Anxiety causes our mind to become preoccupied with the future - all the things we're concerned might or might not happen - and it can be easy in our most anxious moments to lose awareness of the fact that, at least in the present moment, we might actually be okay. One of our favorite strategies to teach clients is a grounding tool that brings us back from anxious worries about the future to noticing and enjoying the here and now. There are several different versions of this tool; Dr. Helen Williams and Beacon House UK have created a brief video illustrating one of them. When you practice it, what do you notice, both in terms of your environment and any shifts away from anxiety?
Image or information courtesy of Beacon House Therapeutic Services & Trauma Team | 2019 | www.beaconhouse.org.uk
Dr. Bruce Perry is a world-renown psychiatrist, author, and trauma researcher. He emphasizes that one of the most important ways we can help ourselves stay grounded and feeling safe and organized during times of stress is to incorporate patterned, repetitive, rhythmic, somatosensory activity into our daily routines. One of the best, and most enjoyable, ways to do this is by using our bodies to feel and keep a beat! Music therapist, Allison Davies, has a wonderful video up on her YouTube channel teaching children (and adults!) a fun way to do this. Give it a try and let us know how you like it!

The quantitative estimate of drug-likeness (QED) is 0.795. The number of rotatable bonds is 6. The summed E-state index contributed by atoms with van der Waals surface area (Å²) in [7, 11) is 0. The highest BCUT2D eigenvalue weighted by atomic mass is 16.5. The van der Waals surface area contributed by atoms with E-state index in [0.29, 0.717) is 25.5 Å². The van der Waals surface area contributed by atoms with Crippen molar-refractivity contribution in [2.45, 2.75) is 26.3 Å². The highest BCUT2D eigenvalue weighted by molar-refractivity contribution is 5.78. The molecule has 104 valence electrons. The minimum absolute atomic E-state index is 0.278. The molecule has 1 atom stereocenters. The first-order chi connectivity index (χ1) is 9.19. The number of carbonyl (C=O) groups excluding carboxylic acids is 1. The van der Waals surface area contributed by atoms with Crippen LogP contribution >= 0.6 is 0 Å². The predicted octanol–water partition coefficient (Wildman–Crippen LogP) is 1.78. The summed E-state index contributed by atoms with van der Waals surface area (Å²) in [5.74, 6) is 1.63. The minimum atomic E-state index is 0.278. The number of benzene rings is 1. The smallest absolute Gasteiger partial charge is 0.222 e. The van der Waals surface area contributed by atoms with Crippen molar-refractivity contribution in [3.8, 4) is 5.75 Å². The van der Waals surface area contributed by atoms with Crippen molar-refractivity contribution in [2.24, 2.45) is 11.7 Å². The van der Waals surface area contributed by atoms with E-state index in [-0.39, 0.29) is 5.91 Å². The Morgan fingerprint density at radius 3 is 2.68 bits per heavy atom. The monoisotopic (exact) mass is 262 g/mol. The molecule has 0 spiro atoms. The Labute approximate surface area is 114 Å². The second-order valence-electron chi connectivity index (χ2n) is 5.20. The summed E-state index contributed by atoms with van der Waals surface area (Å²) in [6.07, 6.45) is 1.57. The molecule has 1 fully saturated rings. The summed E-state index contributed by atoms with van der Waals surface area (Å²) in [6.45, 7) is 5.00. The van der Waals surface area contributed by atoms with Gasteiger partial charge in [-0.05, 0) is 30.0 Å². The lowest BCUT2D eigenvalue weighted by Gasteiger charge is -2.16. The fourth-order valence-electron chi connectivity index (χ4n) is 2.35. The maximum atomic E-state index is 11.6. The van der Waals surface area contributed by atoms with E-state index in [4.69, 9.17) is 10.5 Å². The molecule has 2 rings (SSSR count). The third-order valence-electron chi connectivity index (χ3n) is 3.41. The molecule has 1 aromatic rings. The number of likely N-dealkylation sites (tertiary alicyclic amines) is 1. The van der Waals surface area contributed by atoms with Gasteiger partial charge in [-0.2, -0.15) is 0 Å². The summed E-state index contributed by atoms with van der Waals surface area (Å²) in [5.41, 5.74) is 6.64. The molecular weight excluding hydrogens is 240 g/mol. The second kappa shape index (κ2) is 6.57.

The Foundation Trust, an organization in Boston, MA, focused on supporting the needs of youth and adults impacted by complex trauma, has released a guide to strategies for coping with the COVID-19 pandemic for individuals who have experienced trauma. The strategies themselves are helpful for anyone to consider experimenting with during this time of increased stress; however, the guide also addresses ways in which a history of complex trauma may influence a person's response to the added stress of this pandemic and the heightened importance of feeling connected to self and others.
Coping Strategies for Complex Trauma Survivors Contending with the Coronavirus (COVID-19) Pandemic:
Come for the fun, catchy tune (seriously, once you hear it, you won't be able to keep yourself from singing it); stay for Allison Davies' cheerful spirit and explanation of some of the reasons why singing is so good for us from a neurological standpoint.
What song or chorus do you love to sing to yourself or to your children when you need assurance?
With rain forecast over the next few days here in Georgia, finding ways to help energetic little ones expend physical and emotional energy indoors can be challenging. As part of their new series of resources called "Staying Connected Through COVID-19," the team at Beacon House UK has produced a short video showing how one of their occupational therapists created a small obstacle course in her home to help her children engage in alerting, organizing, and calming activities in just a few fun minutes. Check it out!
Arbor Cove Therapy, LLC, is an outpatient mental health practice specializing in the needs of individuals and families involved in adoption, as well as people recovering from trauma and resulting symptoms of anxiety, depression, and relational difficulties.